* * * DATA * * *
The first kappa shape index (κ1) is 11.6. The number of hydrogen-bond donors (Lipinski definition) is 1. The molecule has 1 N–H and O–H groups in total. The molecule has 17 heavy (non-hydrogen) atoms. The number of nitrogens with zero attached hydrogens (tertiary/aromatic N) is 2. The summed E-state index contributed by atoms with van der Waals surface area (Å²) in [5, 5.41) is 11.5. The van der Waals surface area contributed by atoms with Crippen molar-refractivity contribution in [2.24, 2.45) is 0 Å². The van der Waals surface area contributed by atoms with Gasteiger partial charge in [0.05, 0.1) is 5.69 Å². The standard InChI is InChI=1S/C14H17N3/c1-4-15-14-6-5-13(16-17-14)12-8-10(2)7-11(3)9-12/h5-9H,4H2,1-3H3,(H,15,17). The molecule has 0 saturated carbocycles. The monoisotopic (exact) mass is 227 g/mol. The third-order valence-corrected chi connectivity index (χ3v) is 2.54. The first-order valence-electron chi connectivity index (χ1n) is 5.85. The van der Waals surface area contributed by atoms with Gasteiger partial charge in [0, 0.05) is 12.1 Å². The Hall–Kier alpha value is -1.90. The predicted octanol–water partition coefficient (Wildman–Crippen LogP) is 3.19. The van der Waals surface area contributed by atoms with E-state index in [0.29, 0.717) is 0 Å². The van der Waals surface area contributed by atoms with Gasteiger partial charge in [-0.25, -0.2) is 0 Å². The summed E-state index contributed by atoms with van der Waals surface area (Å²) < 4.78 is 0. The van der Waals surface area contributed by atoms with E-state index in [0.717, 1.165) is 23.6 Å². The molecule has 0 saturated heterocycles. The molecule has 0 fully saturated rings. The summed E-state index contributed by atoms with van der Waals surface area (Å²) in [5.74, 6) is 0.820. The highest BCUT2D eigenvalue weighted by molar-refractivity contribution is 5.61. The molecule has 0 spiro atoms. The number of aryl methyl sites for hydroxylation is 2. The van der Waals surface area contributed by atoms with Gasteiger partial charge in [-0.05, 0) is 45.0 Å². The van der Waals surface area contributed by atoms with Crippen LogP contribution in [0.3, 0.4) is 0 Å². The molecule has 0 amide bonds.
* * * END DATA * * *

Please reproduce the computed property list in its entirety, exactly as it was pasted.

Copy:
The first kappa shape index (κ1) is 11.6. The number of hydrogen-bond donors (Lipinski definition) is 1. The molecule has 1 N–H and O–H groups in total. The molecule has 17 heavy (non-hydrogen) atoms. The number of nitrogens with zero attached hydrogens (tertiary/aromatic N) is 2. The summed E-state index contributed by atoms with van der Waals surface area (Å²) in [5, 5.41) is 11.5. The van der Waals surface area contributed by atoms with Crippen molar-refractivity contribution in [2.24, 2.45) is 0 Å². The van der Waals surface area contributed by atoms with Gasteiger partial charge in [0.05, 0.1) is 5.69 Å². The standard InChI is InChI=1S/C14H17N3/c1-4-15-14-6-5-13(16-17-14)12-8-10(2)7-11(3)9-12/h5-9H,4H2,1-3H3,(H,15,17). The molecule has 0 saturated carbocycles. The monoisotopic (exact) mass is 227 g/mol. The third-order valence-corrected chi connectivity index (χ3v) is 2.54. The first-order valence-electron chi connectivity index (χ1n) is 5.85. The van der Waals surface area contributed by atoms with Gasteiger partial charge in [0, 0.05) is 12.1 Å². The Hall–Kier alpha value is -1.90. The predicted octanol–water partition coefficient (Wildman–Crippen LogP) is 3.19. The van der Waals surface area contributed by atoms with E-state index in [0.29, 0.717) is 0 Å². The van der Waals surface area contributed by atoms with Gasteiger partial charge in [-0.25, -0.2) is 0 Å². The summed E-state index contributed by atoms with van der Waals surface area (Å²) < 4.78 is 0. The van der Waals surface area contributed by atoms with E-state index in [0.717, 1.165) is 23.6 Å². The molecule has 0 saturated heterocycles. The molecule has 0 fully saturated rings. The summed E-state index contributed by atoms with van der Waals surface area (Å²) in [5.74, 6) is 0.820. The highest BCUT2D eigenvalue weighted by molar-refractivity contribution is 5.61. The molecule has 0 spiro atoms. The number of aryl methyl sites for hydroxylation is 2. The van der Waals surface area contributed by atoms with Gasteiger partial charge in [-0.05, 0) is 45.0 Å². The van der Waals surface area contributed by atoms with Crippen LogP contribution in [0.3, 0.4) is 0 Å². The molecule has 0 amide bonds.